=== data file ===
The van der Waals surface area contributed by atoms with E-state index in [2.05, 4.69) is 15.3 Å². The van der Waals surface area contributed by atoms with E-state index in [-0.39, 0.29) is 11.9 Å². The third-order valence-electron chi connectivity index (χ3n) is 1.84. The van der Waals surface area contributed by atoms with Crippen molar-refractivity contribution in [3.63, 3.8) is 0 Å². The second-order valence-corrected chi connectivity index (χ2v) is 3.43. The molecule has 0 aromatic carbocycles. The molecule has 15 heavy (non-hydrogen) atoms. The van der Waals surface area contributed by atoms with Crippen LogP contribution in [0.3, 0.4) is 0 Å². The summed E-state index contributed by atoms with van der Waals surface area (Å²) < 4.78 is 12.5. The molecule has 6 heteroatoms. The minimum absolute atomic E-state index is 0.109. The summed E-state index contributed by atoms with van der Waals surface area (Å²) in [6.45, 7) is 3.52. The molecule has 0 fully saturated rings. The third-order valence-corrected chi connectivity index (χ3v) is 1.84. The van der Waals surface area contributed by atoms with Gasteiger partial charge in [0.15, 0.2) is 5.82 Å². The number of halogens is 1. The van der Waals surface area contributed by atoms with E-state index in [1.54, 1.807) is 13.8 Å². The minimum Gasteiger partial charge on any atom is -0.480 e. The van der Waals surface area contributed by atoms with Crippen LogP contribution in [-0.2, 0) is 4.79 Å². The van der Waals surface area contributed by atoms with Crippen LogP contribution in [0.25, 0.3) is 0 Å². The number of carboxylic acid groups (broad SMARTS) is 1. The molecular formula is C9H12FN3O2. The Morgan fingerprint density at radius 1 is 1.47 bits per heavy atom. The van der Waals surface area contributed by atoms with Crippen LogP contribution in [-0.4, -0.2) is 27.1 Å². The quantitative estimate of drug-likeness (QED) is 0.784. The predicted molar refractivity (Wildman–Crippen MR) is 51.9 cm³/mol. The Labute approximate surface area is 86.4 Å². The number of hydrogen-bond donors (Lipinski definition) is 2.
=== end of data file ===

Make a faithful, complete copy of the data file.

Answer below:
The van der Waals surface area contributed by atoms with E-state index in [2.05, 4.69) is 15.3 Å². The van der Waals surface area contributed by atoms with E-state index in [-0.39, 0.29) is 11.9 Å². The third-order valence-electron chi connectivity index (χ3n) is 1.84. The van der Waals surface area contributed by atoms with Crippen molar-refractivity contribution in [3.63, 3.8) is 0 Å². The second-order valence-corrected chi connectivity index (χ2v) is 3.43. The molecule has 0 aromatic carbocycles. The molecule has 15 heavy (non-hydrogen) atoms. The van der Waals surface area contributed by atoms with Crippen LogP contribution in [0.3, 0.4) is 0 Å². The summed E-state index contributed by atoms with van der Waals surface area (Å²) < 4.78 is 12.5. The molecule has 6 heteroatoms. The minimum absolute atomic E-state index is 0.109. The summed E-state index contributed by atoms with van der Waals surface area (Å²) in [6.45, 7) is 3.52. The molecule has 0 fully saturated rings. The third-order valence-corrected chi connectivity index (χ3v) is 1.84. The van der Waals surface area contributed by atoms with Gasteiger partial charge in [0.15, 0.2) is 5.82 Å². The number of halogens is 1. The van der Waals surface area contributed by atoms with E-state index in [1.54, 1.807) is 13.8 Å². The minimum Gasteiger partial charge on any atom is -0.480 e. The van der Waals surface area contributed by atoms with Crippen LogP contribution in [-0.2, 0) is 4.79 Å². The van der Waals surface area contributed by atoms with Crippen LogP contribution in [0.25, 0.3) is 0 Å². The number of carboxylic acid groups (broad SMARTS) is 1. The molecular formula is C9H12FN3O2. The Morgan fingerprint density at radius 1 is 1.47 bits per heavy atom. The van der Waals surface area contributed by atoms with Crippen LogP contribution in [-0.4, -0.2) is 27.1 Å². The quantitative estimate of drug-likeness (QED) is 0.784. The predicted molar refractivity (Wildman–Crippen MR) is 51.9 cm³/mol. The Labute approximate surface area is 86.4 Å². The number of hydrogen-bond donors (Lipinski definition) is 2.